Dual Form is a calling card, released as part of an announcement that Stones Throw - the label which should (if it isn't already) be your first port of call for the "weird" and experimental side of hip-hop - have become proud distributor for Leaving Records who, since 2003, have been releasing similarly weird music to Stones Throw. Their USP, though, is they release everything on cassette, that most fickle and ephemeral of music formats (outside of digital, anyway).

Dual Form, reads the labels' joint press releases, "is a 53-minute dive into the musical other, a place where freedom of form meets depth of vision, where the old world rhythms meet new world means, and where your labels - wonky, lo-fi, ambient, body music, nerd shit, beat scene, No Wave, pysch, pop - begin to fall apart.” Which, er, is correct. Musically, Dual Form isn't too much of a challenge. That's not to say it's conventional, it's just such a grab bag that it's hard to put down in writing (that dancing about architecture feeling).

Except no, to go back to that calling card idea again, you know that scene in American Psycho, with the business cards? Listening to Dual Form is like watching that. Not because you're worried somebody's about to get killed, but because each track is almost a one-up to the one that comes before it, steadily rising in quality.

The minimalist two-step of The Cyclist – which sounds like a stripping of all the vocals and string section from Massive Attack's 'Unfinished Sympathy' – ambles along nicely enough until the beat-heavy, codeine flow of Davis stumbles into it. Oscar McClure's 'Labelle Gross' can scarcely decide on what card it wants, shifting from a spacey Clams Casino-style instrumental beat into a sort of free-jazz-on-fast-forward piece of...I don't even know. From there we get Julia Holter covering Arthur Russell live, her voice going off on tangents as a crowd mutters below here like a backing track; Sun Araw, who seem to have left such bourgeois musical structures as choruses, hooks or even an identifiable rhythm behind long ago, choosing instead to float through a Steve Ditko-space of free-floating squelchy synths, falsetto squeals and other funny noises; Dem Hunger is instrumental hip-hop with a little more bite; and Dream Love are like Daniel Johnston-gone-synthpop.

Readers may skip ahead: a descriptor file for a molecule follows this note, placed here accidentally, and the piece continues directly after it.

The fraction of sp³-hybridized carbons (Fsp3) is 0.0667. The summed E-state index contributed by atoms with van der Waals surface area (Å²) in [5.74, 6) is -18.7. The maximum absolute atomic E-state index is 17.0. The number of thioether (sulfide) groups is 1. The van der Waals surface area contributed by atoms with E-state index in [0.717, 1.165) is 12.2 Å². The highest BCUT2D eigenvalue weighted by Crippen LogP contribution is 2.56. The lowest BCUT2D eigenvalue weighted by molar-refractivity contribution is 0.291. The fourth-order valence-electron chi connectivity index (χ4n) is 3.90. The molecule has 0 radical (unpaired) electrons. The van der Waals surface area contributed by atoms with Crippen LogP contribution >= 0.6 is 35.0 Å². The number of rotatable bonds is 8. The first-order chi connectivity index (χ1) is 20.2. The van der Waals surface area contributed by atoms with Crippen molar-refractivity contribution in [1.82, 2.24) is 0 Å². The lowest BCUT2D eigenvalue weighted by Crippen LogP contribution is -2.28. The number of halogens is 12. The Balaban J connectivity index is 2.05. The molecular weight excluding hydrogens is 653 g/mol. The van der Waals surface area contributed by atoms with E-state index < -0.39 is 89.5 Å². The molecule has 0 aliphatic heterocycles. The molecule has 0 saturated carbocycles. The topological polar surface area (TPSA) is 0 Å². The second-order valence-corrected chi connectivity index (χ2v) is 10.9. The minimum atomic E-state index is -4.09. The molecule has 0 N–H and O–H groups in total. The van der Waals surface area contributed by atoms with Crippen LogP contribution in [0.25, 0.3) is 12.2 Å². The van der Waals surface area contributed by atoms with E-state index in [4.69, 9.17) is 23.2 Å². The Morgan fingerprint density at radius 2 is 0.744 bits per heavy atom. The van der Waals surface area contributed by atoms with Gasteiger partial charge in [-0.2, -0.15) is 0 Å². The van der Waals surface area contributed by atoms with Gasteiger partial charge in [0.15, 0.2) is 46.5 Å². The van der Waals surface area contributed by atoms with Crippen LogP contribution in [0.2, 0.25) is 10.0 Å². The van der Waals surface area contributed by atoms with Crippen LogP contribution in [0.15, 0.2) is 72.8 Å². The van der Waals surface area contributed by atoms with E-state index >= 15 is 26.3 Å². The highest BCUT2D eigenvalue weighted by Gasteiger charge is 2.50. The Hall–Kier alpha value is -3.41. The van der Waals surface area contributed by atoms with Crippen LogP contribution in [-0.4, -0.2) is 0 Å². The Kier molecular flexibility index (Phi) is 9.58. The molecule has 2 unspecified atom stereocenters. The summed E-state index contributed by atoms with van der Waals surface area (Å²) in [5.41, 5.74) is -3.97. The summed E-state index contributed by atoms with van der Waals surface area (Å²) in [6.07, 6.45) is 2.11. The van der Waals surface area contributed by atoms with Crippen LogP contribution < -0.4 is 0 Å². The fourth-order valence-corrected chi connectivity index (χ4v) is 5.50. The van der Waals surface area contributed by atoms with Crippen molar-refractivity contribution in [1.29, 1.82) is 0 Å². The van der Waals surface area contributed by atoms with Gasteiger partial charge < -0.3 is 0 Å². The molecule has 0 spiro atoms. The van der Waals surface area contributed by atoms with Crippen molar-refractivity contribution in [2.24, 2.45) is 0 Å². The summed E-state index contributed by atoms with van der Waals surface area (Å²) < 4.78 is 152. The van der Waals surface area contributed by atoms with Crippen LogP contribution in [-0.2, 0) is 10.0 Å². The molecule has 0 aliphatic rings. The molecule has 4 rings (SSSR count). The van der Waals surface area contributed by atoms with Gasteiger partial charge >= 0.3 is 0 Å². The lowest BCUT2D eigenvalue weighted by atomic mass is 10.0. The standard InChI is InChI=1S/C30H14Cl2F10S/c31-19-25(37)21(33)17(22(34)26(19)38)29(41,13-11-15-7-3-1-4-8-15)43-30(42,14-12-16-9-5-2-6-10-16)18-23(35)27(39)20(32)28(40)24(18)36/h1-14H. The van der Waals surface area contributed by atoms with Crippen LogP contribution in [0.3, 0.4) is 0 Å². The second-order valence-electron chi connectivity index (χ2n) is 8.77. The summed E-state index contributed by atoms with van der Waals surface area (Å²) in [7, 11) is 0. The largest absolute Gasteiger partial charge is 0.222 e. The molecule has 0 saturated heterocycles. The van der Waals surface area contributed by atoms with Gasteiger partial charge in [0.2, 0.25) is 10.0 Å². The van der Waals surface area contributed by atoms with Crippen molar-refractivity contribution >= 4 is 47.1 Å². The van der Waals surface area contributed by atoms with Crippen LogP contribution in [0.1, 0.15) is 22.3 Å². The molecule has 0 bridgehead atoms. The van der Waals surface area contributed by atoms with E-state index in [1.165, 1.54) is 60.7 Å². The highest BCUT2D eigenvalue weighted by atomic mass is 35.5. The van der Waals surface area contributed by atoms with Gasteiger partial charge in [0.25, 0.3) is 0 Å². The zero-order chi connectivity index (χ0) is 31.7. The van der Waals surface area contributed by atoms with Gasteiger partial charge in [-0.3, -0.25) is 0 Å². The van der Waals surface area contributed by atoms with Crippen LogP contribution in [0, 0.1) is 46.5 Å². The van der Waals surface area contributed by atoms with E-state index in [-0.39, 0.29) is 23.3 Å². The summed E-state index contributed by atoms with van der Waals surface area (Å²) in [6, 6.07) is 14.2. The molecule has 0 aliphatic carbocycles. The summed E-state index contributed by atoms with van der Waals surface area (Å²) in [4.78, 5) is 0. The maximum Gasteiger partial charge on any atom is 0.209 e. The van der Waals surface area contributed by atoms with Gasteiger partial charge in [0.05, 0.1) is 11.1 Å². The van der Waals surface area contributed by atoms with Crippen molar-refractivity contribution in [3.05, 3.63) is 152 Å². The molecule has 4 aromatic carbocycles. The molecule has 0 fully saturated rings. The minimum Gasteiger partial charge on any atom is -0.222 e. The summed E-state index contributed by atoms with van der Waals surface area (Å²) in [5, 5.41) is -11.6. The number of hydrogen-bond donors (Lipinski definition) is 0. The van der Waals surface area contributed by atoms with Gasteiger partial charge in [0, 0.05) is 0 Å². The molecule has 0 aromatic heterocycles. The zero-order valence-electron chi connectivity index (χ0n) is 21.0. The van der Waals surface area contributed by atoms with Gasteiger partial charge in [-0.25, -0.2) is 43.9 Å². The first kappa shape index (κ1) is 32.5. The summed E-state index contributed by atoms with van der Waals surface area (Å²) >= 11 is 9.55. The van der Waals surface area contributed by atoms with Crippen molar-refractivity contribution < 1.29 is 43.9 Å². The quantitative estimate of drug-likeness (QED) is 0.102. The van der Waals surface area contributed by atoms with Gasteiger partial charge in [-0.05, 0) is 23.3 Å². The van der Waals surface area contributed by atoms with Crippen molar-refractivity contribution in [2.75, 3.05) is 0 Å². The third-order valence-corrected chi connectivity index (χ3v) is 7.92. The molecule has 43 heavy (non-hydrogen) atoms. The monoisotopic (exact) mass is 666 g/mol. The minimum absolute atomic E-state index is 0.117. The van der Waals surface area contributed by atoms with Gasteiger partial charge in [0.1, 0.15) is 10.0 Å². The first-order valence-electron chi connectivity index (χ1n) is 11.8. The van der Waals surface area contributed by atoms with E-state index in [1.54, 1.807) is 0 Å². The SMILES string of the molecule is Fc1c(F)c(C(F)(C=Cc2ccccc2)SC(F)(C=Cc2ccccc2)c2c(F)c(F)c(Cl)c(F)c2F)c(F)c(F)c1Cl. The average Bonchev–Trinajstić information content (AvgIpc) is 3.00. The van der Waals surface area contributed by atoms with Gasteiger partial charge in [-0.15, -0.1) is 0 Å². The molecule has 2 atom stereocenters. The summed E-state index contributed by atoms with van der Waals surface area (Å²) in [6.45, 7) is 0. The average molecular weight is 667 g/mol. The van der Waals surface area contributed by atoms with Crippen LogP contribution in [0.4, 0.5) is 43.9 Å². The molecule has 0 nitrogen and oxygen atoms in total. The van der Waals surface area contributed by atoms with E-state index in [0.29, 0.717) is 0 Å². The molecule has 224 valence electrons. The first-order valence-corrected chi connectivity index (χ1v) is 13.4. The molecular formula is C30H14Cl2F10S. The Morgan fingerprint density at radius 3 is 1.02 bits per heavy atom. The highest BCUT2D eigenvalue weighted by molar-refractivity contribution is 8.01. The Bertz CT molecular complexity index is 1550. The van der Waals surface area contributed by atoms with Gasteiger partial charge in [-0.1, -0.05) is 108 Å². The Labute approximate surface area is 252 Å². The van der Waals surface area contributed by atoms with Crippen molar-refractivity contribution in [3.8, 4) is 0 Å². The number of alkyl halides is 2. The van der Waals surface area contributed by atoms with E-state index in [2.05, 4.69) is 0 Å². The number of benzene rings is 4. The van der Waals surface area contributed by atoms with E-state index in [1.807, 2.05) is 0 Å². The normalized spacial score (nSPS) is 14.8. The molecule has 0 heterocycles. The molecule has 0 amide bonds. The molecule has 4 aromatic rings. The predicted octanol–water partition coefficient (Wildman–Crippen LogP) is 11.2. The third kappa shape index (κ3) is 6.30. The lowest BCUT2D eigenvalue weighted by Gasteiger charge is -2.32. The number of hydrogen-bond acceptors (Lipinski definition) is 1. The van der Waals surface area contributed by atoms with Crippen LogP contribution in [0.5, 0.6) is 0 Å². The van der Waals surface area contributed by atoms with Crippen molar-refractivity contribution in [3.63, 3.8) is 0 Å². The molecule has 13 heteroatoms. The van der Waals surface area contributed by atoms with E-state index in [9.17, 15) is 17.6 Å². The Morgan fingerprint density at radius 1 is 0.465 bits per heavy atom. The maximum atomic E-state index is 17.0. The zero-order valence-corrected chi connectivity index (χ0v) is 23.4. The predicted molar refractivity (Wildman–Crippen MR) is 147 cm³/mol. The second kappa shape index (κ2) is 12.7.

(Side-bar: the majority of the tracks appear in truncated form so, whilst compelling calling cards they may make, how good a full album of each artist might work is kind of vague)

Even listening to a digital copy – cassette's disposable sister format – there's that familiar crackle, warm analogue feel and ever-so-slight sneaking suspicion that the creasing or tangling of the magnetic tape is adding to the freaky sounds coming out of your speakers. A suitably, enjoyably hodge-podge mix from a pair of eclectic labels that never stand still for too long.